One of the most difficult aspects of divorce is the parenting plan. In the majority of cases, parents share both legal and physical custody of children after a divorce. This is commonly known as “co-parenting.”

Co-parenting has many advantages for the children, but it can be a complicated balancing act. Some families are turning to a nesting arrangement in the aftermath of divorce to alleviate these issues. With nesting, according to Psychology Today, the children remain in the same house while the parents move in and out of the house like adult birds tending to babies in a nest.

How is this helpful?

Nesting is helpful at the beginning of a divorce. It is likely that you and your ex-spouse will need space away from each other, but this does not mean you want to move the children before you have solid plans in place. Nesting can help you provide a stable environment for your children while also getting the space you and your ex-spouse need from each other.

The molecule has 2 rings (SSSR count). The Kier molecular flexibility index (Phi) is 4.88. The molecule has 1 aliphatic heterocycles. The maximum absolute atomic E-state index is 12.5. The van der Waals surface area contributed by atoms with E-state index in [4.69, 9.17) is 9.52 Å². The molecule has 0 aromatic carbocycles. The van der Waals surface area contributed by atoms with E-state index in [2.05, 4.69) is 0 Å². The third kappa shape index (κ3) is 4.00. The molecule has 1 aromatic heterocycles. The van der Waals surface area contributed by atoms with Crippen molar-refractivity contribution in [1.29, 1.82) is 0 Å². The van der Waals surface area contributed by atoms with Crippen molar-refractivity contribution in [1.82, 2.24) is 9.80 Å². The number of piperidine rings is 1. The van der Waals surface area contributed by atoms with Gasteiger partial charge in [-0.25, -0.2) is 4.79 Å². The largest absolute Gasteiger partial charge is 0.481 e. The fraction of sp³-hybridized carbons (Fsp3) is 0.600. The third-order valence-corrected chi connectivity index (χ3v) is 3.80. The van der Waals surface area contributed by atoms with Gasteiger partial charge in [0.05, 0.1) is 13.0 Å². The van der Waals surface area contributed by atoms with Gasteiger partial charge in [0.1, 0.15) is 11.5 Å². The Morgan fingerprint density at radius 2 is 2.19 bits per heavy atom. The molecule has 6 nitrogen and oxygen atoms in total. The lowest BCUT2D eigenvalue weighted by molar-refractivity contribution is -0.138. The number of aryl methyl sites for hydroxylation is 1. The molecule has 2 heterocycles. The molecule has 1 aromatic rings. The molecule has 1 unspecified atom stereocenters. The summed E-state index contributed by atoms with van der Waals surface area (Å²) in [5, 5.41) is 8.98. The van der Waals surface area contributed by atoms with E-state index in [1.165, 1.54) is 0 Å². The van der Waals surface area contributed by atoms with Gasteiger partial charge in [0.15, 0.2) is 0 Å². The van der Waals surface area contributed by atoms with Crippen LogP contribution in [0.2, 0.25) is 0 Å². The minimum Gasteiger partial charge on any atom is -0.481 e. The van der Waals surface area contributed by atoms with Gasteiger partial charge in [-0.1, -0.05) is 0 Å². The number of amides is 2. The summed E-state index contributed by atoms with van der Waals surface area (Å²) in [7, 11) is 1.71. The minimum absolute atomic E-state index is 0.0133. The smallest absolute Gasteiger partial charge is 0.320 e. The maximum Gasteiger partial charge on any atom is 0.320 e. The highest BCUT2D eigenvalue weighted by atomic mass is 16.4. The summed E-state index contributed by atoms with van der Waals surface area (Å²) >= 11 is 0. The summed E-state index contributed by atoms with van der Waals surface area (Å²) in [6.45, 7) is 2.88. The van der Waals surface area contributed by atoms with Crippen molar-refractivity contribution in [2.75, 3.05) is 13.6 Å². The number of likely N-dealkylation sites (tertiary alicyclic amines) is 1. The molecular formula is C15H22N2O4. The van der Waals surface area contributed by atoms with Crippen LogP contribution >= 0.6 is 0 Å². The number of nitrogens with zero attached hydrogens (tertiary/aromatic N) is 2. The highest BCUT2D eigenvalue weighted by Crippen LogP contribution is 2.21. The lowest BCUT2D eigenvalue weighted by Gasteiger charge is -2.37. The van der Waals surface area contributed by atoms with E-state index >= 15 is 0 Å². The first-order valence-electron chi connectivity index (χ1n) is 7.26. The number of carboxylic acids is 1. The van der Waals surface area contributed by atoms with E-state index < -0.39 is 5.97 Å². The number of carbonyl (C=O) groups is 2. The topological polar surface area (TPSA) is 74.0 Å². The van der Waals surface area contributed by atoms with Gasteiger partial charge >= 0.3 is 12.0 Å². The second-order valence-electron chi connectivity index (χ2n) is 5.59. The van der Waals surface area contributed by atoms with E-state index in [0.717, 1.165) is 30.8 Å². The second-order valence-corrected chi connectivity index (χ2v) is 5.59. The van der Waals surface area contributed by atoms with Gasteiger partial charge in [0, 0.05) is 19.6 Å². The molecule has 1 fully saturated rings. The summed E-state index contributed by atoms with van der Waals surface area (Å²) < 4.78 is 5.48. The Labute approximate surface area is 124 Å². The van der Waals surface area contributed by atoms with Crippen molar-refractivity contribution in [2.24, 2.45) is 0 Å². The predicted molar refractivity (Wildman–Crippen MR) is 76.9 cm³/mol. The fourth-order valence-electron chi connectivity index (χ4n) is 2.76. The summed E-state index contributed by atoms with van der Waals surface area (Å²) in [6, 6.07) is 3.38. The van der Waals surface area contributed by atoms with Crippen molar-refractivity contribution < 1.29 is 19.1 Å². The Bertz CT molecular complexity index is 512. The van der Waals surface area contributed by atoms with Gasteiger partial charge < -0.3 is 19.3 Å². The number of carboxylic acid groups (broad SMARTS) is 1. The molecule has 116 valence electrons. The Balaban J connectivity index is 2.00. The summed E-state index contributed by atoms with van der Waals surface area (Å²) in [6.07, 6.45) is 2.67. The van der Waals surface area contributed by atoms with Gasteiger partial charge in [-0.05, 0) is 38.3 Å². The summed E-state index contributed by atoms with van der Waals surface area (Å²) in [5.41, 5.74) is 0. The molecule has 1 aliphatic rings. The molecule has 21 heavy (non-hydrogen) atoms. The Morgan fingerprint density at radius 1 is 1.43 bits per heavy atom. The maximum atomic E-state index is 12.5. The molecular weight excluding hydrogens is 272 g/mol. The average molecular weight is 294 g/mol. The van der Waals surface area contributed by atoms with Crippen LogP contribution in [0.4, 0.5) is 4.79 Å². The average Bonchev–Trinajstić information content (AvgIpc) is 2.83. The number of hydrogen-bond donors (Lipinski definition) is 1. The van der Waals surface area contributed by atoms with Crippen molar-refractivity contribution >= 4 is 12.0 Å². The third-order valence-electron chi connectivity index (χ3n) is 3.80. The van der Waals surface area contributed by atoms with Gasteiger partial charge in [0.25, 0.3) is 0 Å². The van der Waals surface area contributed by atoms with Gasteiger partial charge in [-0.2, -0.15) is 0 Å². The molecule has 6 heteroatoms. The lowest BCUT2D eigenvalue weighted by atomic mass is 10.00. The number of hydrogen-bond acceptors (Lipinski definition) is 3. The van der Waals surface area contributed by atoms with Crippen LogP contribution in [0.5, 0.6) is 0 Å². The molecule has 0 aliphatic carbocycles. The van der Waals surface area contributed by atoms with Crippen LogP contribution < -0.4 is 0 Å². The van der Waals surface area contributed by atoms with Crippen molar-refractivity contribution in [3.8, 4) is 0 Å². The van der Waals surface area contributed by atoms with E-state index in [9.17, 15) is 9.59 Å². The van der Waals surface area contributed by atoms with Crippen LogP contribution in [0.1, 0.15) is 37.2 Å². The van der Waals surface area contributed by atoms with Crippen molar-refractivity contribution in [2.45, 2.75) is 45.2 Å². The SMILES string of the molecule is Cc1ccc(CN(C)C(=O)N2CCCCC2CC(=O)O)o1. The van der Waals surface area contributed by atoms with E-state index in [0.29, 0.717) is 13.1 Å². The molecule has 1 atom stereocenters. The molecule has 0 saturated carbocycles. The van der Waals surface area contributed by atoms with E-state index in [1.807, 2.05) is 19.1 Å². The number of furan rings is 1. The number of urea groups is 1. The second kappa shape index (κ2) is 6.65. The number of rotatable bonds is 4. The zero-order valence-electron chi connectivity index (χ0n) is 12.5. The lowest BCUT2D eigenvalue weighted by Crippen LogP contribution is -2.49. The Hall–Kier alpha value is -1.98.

Nesting can also be helpful as a longer-term arrangement, particularly for families that live in expensive areas. It is possible that the parents would not be able to afford to live in the same neighborhood as single entities following a divorce. Nesting can ensure that children get to stay with their friends in familiar surroundings.

Where do the parents live?

In some situations, the parent who is not in the family home will stay with friends and family. In long-term situations, it is not uncommon for the parents to maintain a separate apartment for the “off-duty” parent to live in.

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